Figure 1. Glomerulus with intraglomerular lipoprotein thrombi. (A) Glomerulus with dilated glomerular capillaries containing characteristic acellular, lamellated, intracapillary lipoprotein thrombi. PAS staining. (B) Dilated peripheral glomerular capillary containing a lipoprotein thrombus with its characteristic electron microscopic appearance. While the endothelial cells on the left-hand side are visible and slightly enlarged, they are not detectable in the upper right side. Transmission electron microscopy.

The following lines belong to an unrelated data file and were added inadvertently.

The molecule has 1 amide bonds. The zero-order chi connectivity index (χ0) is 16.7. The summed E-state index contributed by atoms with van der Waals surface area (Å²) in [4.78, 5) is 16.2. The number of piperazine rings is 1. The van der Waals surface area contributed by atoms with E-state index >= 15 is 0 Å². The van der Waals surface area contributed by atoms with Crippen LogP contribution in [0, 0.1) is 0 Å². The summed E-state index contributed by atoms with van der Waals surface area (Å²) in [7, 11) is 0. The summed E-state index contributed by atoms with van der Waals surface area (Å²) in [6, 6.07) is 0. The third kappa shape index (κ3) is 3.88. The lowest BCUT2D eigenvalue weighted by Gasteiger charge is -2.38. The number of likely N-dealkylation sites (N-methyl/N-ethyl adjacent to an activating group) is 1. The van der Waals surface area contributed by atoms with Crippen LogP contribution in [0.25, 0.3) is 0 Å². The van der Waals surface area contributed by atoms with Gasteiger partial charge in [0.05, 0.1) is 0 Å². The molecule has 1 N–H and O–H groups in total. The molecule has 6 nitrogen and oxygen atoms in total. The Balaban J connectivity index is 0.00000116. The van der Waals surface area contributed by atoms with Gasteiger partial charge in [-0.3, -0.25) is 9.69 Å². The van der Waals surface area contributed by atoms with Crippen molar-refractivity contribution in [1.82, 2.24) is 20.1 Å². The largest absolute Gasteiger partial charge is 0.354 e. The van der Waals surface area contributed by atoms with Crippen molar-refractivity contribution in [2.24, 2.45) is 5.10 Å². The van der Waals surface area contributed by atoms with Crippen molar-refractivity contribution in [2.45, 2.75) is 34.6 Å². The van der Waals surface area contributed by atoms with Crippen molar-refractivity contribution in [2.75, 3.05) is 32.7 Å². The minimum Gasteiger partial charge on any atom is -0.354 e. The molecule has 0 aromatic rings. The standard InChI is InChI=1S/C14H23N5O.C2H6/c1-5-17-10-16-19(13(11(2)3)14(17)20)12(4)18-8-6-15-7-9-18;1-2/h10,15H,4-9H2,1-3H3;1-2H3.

In June 2019, after his return to Switzerland, he complained about fatigue, epigastric pain, and a dizzy sensation. Blood pressure was 171/106 mmHg. No edema was noticed. In contrast to the findings 7 years earlier, the lipid profile was normal. The laboratory results showed progressive thrombocytopenia and coombs-negative hemolytic anemia with fragmentocytes (Table 1), and the diagnosis of thrombotic microangiopathy (TMA) was made. At this time, C3 levels were reduced. ADAMTS13 activity was 100% (Table 1). We started dialysis in July 2019, shortly after his first emergency consultation in our clinic. Due to a paracentral scotoma (left > right) fundoscopic exam was performed, which showed hypertensive retinopathy. A magnetic resonance imaging (MRI) of the brain was normal. A detailed, further analysis of the complement system revealed a functional complement defect (Table 2) and the presence of a homozygous aHUS risk allele for CFHR1, CFHR1*B (Table 3). Factor H antibodies were negative. Currently, the patient is listed for renal transplantation. We plan to treat the patient with the C5 inhibitor eculizumab during the first 3–6 months after transplantation. Close monitoring of the complement activity, i.e., CH50 test and C3 levels, will be required. Also, protocol biopsies will help us to detected aHUS and LPG recurrence at an early stage. Depending on posttransplant lipid levels and the results of protocol biopsies, we plan to treat the patient with fibrates as their use can induce clinical remission in some patients with LPG (3).